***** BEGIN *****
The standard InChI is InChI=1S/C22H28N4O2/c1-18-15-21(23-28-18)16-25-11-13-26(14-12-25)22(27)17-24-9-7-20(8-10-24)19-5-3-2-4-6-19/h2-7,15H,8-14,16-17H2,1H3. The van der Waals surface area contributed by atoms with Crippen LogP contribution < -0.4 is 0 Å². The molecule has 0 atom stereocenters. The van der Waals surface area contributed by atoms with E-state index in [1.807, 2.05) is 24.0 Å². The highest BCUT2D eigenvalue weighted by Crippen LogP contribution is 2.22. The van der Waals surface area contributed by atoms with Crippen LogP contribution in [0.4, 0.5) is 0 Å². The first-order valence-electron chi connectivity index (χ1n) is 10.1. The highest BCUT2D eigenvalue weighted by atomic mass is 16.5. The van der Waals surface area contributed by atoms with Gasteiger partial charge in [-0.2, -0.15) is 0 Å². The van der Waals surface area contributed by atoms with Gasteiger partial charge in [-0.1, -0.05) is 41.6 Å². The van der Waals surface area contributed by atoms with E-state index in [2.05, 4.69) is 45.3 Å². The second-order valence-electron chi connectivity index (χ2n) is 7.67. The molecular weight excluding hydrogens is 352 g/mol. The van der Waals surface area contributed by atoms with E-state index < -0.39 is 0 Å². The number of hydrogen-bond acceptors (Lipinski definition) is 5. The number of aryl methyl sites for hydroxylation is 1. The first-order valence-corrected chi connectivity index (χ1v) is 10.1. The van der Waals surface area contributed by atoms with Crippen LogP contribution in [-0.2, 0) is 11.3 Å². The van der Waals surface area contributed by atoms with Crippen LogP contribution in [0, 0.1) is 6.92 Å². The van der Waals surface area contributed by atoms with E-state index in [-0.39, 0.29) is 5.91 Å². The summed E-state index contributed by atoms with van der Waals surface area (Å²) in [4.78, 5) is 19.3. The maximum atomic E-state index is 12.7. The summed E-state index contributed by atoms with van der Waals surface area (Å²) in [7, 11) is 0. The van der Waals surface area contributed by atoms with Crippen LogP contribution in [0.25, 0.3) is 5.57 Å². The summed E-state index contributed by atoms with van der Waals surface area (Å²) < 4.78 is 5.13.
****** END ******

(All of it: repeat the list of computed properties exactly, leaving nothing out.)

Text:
The standard InChI is InChI=1S/C22H28N4O2/c1-18-15-21(23-28-18)16-25-11-13-26(14-12-25)22(27)17-24-9-7-20(8-10-24)19-5-3-2-4-6-19/h2-7,15H,8-14,16-17H2,1H3. The van der Waals surface area contributed by atoms with Crippen LogP contribution < -0.4 is 0 Å². The molecule has 0 atom stereocenters. The van der Waals surface area contributed by atoms with E-state index in [1.807, 2.05) is 24.0 Å². The highest BCUT2D eigenvalue weighted by Crippen LogP contribution is 2.22. The van der Waals surface area contributed by atoms with Crippen LogP contribution in [0.4, 0.5) is 0 Å². The first-order valence-electron chi connectivity index (χ1n) is 10.1. The highest BCUT2D eigenvalue weighted by atomic mass is 16.5. The van der Waals surface area contributed by atoms with Gasteiger partial charge in [-0.2, -0.15) is 0 Å². The van der Waals surface area contributed by atoms with Gasteiger partial charge in [-0.1, -0.05) is 41.6 Å². The van der Waals surface area contributed by atoms with E-state index in [2.05, 4.69) is 45.3 Å². The second-order valence-electron chi connectivity index (χ2n) is 7.67. The molecular weight excluding hydrogens is 352 g/mol. The van der Waals surface area contributed by atoms with E-state index < -0.39 is 0 Å². The number of hydrogen-bond acceptors (Lipinski definition) is 5. The number of aryl methyl sites for hydroxylation is 1. The first-order valence-corrected chi connectivity index (χ1v) is 10.1. The van der Waals surface area contributed by atoms with Crippen LogP contribution in [-0.2, 0) is 11.3 Å². The van der Waals surface area contributed by atoms with Crippen LogP contribution in [0, 0.1) is 6.92 Å². The van der Waals surface area contributed by atoms with E-state index in [-0.39, 0.29) is 5.91 Å². The summed E-state index contributed by atoms with van der Waals surface area (Å²) in [4.78, 5) is 19.3. The maximum atomic E-state index is 12.7. The summed E-state index contributed by atoms with van der Waals surface area (Å²) in [7, 11) is 0. The van der Waals surface area contributed by atoms with Crippen LogP contribution in [0.25, 0.3) is 5.57 Å². The summed E-state index contributed by atoms with van der Waals surface area (Å²) < 4.78 is 5.13.